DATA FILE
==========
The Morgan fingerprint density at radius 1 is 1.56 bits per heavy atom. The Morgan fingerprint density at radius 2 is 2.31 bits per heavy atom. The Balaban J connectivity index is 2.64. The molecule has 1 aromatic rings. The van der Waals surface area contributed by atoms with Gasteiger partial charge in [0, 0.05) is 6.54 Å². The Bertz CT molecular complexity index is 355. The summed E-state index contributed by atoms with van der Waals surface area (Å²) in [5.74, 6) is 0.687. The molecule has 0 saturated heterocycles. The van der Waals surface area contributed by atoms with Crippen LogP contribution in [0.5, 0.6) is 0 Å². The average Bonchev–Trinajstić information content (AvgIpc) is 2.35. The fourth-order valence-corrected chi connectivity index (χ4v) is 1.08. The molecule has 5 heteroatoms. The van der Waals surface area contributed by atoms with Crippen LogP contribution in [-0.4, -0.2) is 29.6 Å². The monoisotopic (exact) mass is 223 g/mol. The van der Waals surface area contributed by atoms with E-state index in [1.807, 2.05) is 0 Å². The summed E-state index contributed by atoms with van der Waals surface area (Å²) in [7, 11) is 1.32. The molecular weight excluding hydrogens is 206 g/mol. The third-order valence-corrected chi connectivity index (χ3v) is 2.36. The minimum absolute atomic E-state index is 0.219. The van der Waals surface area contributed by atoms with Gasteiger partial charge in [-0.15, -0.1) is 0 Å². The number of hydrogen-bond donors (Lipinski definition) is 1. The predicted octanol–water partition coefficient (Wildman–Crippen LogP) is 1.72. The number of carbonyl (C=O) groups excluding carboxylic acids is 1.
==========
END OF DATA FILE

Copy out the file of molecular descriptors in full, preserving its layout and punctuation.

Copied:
The Morgan fingerprint density at radius 1 is 1.56 bits per heavy atom. The Morgan fingerprint density at radius 2 is 2.31 bits per heavy atom. The Balaban J connectivity index is 2.64. The molecule has 1 aromatic rings. The van der Waals surface area contributed by atoms with Gasteiger partial charge in [0, 0.05) is 6.54 Å². The Bertz CT molecular complexity index is 355. The summed E-state index contributed by atoms with van der Waals surface area (Å²) in [5.74, 6) is 0.687. The molecule has 0 saturated heterocycles. The van der Waals surface area contributed by atoms with Crippen LogP contribution in [0.5, 0.6) is 0 Å². The average Bonchev–Trinajstić information content (AvgIpc) is 2.35. The fourth-order valence-corrected chi connectivity index (χ4v) is 1.08. The molecule has 5 heteroatoms. The van der Waals surface area contributed by atoms with Crippen LogP contribution in [-0.4, -0.2) is 29.6 Å². The monoisotopic (exact) mass is 223 g/mol. The van der Waals surface area contributed by atoms with E-state index in [1.807, 2.05) is 0 Å². The summed E-state index contributed by atoms with van der Waals surface area (Å²) in [7, 11) is 1.32. The molecular weight excluding hydrogens is 206 g/mol. The third-order valence-corrected chi connectivity index (χ3v) is 2.36. The minimum absolute atomic E-state index is 0.219. The van der Waals surface area contributed by atoms with Gasteiger partial charge in [-0.15, -0.1) is 0 Å². The number of hydrogen-bond donors (Lipinski definition) is 1. The predicted octanol–water partition coefficient (Wildman–Crippen LogP) is 1.72. The number of carbonyl (C=O) groups excluding carboxylic acids is 1.